A West Virginia University engineering student was one of two students in the nation to receive the Rockwell Collins Scholarship from the Aerospace States Association.

Katie Demyan, a senior mechanical and aerospace engineering dual major, was selected for the $2,000 award based on school and community activities, grade point average, academic standing and a personal statement.

“Winning this scholarship speaks to the tradition of excellence of WVU engineering students. It’s cool to be a part of that responsibility to uphold that tradition,” said Demyan, a Huttonsville native.

With the help of her adviser, Dave Solley, program coordinator of the Department of Mechanical and Aerospace Engineering, she completed the application for the Aerospace States Association scholarship and wrote her statement of career goals.

“Katie is a good student with great leadership potential and is a pleasure to work with,” said Solley. “She has a great deal of enthusiasm for engineering. To have Katie be awarded one is a credit to her and our department.”

“I was really honored to hear that I had been awarded the scholarship. It was up to me to find financial aid sources, so this is a big relief,” she said.

Though she came into WVU’s engineering program knowing that she wanted to be an aerospace engineer, her summer internship with Southwest Airlines gave her a career direction.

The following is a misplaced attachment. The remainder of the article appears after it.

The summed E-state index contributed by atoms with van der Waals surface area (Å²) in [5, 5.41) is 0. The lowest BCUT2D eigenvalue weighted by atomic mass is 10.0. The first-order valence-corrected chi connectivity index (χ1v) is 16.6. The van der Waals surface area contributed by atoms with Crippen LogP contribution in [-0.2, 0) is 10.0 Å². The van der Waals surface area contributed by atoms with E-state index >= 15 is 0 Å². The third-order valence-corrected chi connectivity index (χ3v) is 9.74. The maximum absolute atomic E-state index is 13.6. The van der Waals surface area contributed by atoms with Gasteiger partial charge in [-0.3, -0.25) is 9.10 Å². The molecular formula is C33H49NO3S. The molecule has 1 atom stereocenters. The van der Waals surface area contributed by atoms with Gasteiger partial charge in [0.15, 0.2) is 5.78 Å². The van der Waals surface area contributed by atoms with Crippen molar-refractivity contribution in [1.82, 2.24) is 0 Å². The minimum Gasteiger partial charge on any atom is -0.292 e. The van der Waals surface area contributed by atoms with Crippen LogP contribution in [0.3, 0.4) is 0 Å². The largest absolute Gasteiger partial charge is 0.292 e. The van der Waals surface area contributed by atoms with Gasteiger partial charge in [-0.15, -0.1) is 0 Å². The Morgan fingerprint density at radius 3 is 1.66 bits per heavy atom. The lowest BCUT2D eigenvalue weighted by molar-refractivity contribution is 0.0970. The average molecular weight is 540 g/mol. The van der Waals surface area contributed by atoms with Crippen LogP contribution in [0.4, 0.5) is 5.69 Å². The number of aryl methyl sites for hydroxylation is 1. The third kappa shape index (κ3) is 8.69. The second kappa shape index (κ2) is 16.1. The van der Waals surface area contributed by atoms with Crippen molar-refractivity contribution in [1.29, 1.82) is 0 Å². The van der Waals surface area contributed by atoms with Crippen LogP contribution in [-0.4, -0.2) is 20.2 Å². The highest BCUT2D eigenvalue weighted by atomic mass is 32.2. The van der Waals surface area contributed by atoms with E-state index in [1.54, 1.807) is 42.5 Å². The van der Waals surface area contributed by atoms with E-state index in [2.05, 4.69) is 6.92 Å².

“This summer has focused what I want to do, which is to pioneer the future of aviation and sustainable transportation alternatives,” she said. “There is so much to learn about jet engines and propulsion that I can definitely see myself pursuing sustainable transportation alternatives in this field.”

Demyan interned at the company’s Powerplant Engineering Group in Dallas, where her team was responsible for maintaining jet engines and troubleshooting any problems that the engines may have. She believes that her engineering education at WVU helped her secure both the scholarship and the internship because of the unique opportunities she has had.

“WVU prepared me to be a great problem solver – that’s what we do every day,” said Demyan. “The dual degree program is unique and showed I have a well-rounded education.”

Along with her academic success, Demyan was a drum major of the Mountaineer Marching Band and member of Kappa Kappa Psi national band service fraternity. This year, she will be a Statler College Ambassador and work on the microgravity research team.



CONTACT: Mary C. Dillon, Statler College of Engineering and Mineral Resources
304.293.4086, Mary.Dillon@mail.wvu.edu

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